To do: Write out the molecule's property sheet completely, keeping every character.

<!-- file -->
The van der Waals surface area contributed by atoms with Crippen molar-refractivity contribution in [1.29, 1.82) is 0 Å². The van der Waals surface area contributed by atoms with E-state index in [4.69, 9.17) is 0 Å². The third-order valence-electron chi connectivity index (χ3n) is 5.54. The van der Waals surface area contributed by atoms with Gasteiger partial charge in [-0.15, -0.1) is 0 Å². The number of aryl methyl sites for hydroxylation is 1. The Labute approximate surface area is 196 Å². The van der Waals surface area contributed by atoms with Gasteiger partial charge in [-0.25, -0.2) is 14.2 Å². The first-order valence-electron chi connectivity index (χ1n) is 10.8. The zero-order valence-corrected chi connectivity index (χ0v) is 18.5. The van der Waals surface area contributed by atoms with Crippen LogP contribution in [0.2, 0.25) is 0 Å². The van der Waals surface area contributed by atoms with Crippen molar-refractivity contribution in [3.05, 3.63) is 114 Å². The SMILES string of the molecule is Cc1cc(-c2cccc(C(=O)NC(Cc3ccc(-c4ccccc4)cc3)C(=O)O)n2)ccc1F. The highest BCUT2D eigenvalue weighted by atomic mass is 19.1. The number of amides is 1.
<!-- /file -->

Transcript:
The van der Waals surface area contributed by atoms with Crippen molar-refractivity contribution in [1.29, 1.82) is 0 Å². The van der Waals surface area contributed by atoms with E-state index in [4.69, 9.17) is 0 Å². The third-order valence-electron chi connectivity index (χ3n) is 5.54. The van der Waals surface area contributed by atoms with Gasteiger partial charge in [-0.15, -0.1) is 0 Å². The number of aryl methyl sites for hydroxylation is 1. The Labute approximate surface area is 196 Å². The van der Waals surface area contributed by atoms with Gasteiger partial charge in [-0.25, -0.2) is 14.2 Å². The first-order valence-electron chi connectivity index (χ1n) is 10.8. The zero-order valence-corrected chi connectivity index (χ0v) is 18.5. The van der Waals surface area contributed by atoms with Crippen LogP contribution in [0.2, 0.25) is 0 Å². The van der Waals surface area contributed by atoms with Crippen molar-refractivity contribution in [3.05, 3.63) is 114 Å². The SMILES string of the molecule is Cc1cc(-c2cccc(C(=O)NC(Cc3ccc(-c4ccccc4)cc3)C(=O)O)n2)ccc1F. The highest BCUT2D eigenvalue weighted by atomic mass is 19.1. The number of amides is 1.